01/31/2003 11:19 am ET
Astros Spring Training preview
Offensive improvement key to contending in 2003
By Alyson Footer / MLB.com
Spring Training rundown
MLB Radio preview
Kent 'at peace' as an Astro
Osceola County Stadium
HOUSTON -- While it's true that pitching wins championships, it should also be noted that it's hard to get very far if the offense takes a collective year off.
But that's exactly what happened to the Houston Astros in 2002 and if they want to contend in '03, production at the plate must improve.
Take a look at the numbers and it's not hard to figure out why the Astros failed to reach the postseason for only the second time in six years last season. In '01, they won 93 games. In '02, they won 84. In '01, they scored 847 runs. In '02, they scored only 749 -- an alarming dropoff of 98 runs.
In '01, the team batting average was .271. In '02, only .262. Homers were also down from 208 in '01 to 167 in '02.
For a team built around offense that plays in a hitter-friendly downtown ballark, the decrease in run production is unsettling.
"It's much easier to point fingers at pitching inadequacies, but the fact is that the strength of this club has been, and still should be, offense," general manager Gerry Hunsicker said. "No matter how good a pitching staff we have, it would be very difficult to win this year unless the offense rebounds significantly."
There are plenty of reasons to believe things will be better in '03. Jeff Bagwell will be healthier, Richard Hidalgo will be in better shape and Jeff Kent ... well, he'll simply be wearing an Astros uniform.
Bagwell battled through constant pain last season after shoulder surgery and struggled with activities that in the past were second nature to him. Barring unexpected setbacks, the club expects to see a Bagwell more like the one we watched during the first 11 years of his career.
Hidalgo could be an intriguing story in '03. With two years remaining on his four-year contract, Hidalgo has yet to live up to the lofty expectations that earned him a $32 million deal in the first place. Some have speculated that he's trying to hard to prove worthy of such a rich contract. Other theories suggest his excessive weight-lifting two years ago thwarted his agility at the plate.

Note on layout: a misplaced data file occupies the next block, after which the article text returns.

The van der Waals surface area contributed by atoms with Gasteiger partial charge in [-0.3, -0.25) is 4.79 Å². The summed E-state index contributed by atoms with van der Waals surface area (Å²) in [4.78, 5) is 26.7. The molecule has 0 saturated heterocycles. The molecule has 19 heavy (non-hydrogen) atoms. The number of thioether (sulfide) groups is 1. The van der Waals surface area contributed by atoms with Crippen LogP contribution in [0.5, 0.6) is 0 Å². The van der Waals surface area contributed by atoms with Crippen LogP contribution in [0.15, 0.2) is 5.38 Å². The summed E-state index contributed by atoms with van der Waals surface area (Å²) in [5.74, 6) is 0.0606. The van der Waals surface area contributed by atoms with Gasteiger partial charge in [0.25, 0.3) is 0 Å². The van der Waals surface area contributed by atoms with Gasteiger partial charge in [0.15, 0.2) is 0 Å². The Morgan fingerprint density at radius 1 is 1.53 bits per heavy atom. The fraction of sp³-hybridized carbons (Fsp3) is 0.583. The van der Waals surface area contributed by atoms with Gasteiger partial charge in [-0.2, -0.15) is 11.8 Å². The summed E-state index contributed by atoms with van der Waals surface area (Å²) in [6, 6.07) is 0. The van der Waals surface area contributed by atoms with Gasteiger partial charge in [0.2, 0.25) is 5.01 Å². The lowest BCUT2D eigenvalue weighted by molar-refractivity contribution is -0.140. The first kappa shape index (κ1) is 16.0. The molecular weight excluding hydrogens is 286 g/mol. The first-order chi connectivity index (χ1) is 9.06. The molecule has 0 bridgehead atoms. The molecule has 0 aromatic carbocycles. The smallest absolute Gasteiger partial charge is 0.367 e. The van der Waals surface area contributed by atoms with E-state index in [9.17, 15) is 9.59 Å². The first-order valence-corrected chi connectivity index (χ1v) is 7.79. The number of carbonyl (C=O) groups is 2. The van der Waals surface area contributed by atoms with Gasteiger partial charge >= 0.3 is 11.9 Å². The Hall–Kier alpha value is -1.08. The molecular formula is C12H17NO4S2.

According to Hunsicker, Hidalgo improved his conditioning routine and has lost some weight as a result. More importantly, the 27-year-old right fielder also has recovered well after being shot in the forearm in a car-jacking incident in November.
"He's been working very hard, and he's very focused and very motivated to bounce back," Hunsicker said. "He's young, he's talented and there's just no part of the equation that I can find to suggest that this player won't bounce back.
"I personally think his problems have been more from the neck up than the neck down. Plus, the weight and muscle mass that he added a couple of years ago have hurt him physically. He seems to have taken steps to rectify that. I think we are going to see a very determined young man when he comes to Spring Training."
Last year, it was largely up to Hidalgo and Daryle Ward to assume some offensive responsibility after the Astros parted ways with Moises Alou and Vinny Castilla. Hidalgo batted .235 and eventually lost his starting job to left-handed hitting Orlando Merced, while Ward, unimpressive defensively, also produced offensive numbers far below expectations. In 136 games, he hit only 12 homers with 72 RBIs. In January, the Astros traded him to the Dodgers in exchange for a pitching prospect.
"Hidalgo and Ward were obviously two of the bigger problems last year offensively," Hunsicker said. "Coming into the offseason, the question was did we have reason to think they are going to rebound and give us the production we thought they were going to give us before last year, or do we need to do something?"
For economic reasons, the Astros weren't serious about acquiring an impact offensive player on the free agent market. Then along came Kent, whose desire to come to Houston was strong enough that a reasonable deal was made. And overnight, the Astros became a team whose lineup should be one of the best in the league.
"The fact that the Kent siutation developed has really played out well for us," Hunsicker said. "It's enabled us to significantly improve an area of our club that has really been a weakness.
"With a proven run producer like Kent added to the lineup, with or without contribution from Hidalgo, we should have a very powerful offense. But now, the exciting thing is that with a rebound from Richard, this could be one of the most dangerous offenses in baseball."
As is the case with most teams heading into Spring Training, the Astros' chances to win the division are surrounded by ifs. They can win if Bagwell returns to form, if Kent is as good as he was over six years with the Giants, if Hidalgo finally comes around, if players other than Jose Vizcaino hit .300 or better.
If potential translates into production, the Astros just may play in October once again.
Alyson Footer is a reporter for MLB.com. This story was not subject to approval by Major League Baseball or its clubs.